This week, on an open agenda at the Keller District meeting, Colville Tribal member Vern Kheel asked about non-tribal members attending the district’s monthly meetings.
This meeting was well attended. Keller tribal members and non-tribals alike seemed united against a suggestion earlier in the day – which I should state found footing on Facebook – to redistrict the reservation.
Though some in attendance couldn’t remember the same, Kheel stated there was a time when a sergeant-at-arms checked tribal identification cards before allowing entrance into similar meetings.
Many of those gathered reacted against a suggestion that non-tribals be denied entrance, and ultimately no action was taken.
I sat there in awkward irony, writing in my reporter’s pad. Being a non-tribal employee I found myself wondering if I would be allowed entrance in such a scenario.
At the Tribune, we treat district meetings as open public meetings, just as we treat Chambers as an open forum until it’s closed and similar to how any journalist would treat any public meeting.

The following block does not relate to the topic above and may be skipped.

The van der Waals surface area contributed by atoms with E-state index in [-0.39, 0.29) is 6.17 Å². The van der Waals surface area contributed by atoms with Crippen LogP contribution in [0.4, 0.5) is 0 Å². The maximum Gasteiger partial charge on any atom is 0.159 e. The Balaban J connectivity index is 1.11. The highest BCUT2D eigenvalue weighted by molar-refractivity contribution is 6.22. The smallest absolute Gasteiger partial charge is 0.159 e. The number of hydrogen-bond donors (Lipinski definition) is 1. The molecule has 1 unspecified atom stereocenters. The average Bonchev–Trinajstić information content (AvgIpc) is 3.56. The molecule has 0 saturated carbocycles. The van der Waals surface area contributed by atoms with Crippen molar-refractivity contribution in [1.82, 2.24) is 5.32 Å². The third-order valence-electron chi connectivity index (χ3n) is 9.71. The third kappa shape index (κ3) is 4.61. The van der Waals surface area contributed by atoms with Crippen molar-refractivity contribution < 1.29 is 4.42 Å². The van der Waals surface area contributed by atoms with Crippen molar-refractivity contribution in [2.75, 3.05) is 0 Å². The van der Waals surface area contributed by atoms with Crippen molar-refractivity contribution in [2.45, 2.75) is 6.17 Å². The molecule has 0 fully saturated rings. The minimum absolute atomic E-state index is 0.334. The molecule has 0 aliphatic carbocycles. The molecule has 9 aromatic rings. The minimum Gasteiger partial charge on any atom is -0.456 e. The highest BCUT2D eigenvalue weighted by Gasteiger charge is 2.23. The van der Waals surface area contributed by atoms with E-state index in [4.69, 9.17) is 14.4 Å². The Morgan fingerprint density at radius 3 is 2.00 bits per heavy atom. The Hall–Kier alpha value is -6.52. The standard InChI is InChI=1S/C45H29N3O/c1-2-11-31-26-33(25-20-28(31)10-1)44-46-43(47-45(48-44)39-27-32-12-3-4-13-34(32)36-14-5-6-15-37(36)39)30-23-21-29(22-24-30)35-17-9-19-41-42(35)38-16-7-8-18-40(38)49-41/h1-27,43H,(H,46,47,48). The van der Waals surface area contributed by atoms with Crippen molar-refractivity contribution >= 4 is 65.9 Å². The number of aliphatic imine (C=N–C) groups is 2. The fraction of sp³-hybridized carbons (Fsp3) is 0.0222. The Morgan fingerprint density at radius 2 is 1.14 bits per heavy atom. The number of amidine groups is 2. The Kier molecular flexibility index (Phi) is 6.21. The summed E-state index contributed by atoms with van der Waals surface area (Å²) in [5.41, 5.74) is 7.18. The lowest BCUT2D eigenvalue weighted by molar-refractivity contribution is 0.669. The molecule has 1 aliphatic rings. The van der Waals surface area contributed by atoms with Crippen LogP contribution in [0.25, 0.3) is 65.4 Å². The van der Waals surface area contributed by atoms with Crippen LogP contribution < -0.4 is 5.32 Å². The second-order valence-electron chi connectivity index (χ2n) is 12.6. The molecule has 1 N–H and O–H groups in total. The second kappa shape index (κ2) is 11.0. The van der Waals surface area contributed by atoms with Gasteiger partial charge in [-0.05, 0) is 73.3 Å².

I could also understand Kheel’s point.
Kheel explained himself, noting in a previous meeting a non-tribal had blurted out a Keller project should just be scrapped – there’d been ongoing disagreement on the project that apparently felt irresolvable.
Kheel’s point was that the tribe had to fight for that project and, more to the point, the tribe had to go tooth-and-nail for the funding behind the project. This is a fight that’s different than the fight that towns, cities, counties and states make – they all do go to D.C. to lobby for funding – because behind it sits a much different shared experience.
I can’t disagree with Kheel: To give up any funding would be to give up, and to ever give up, would be to concede sovereignty.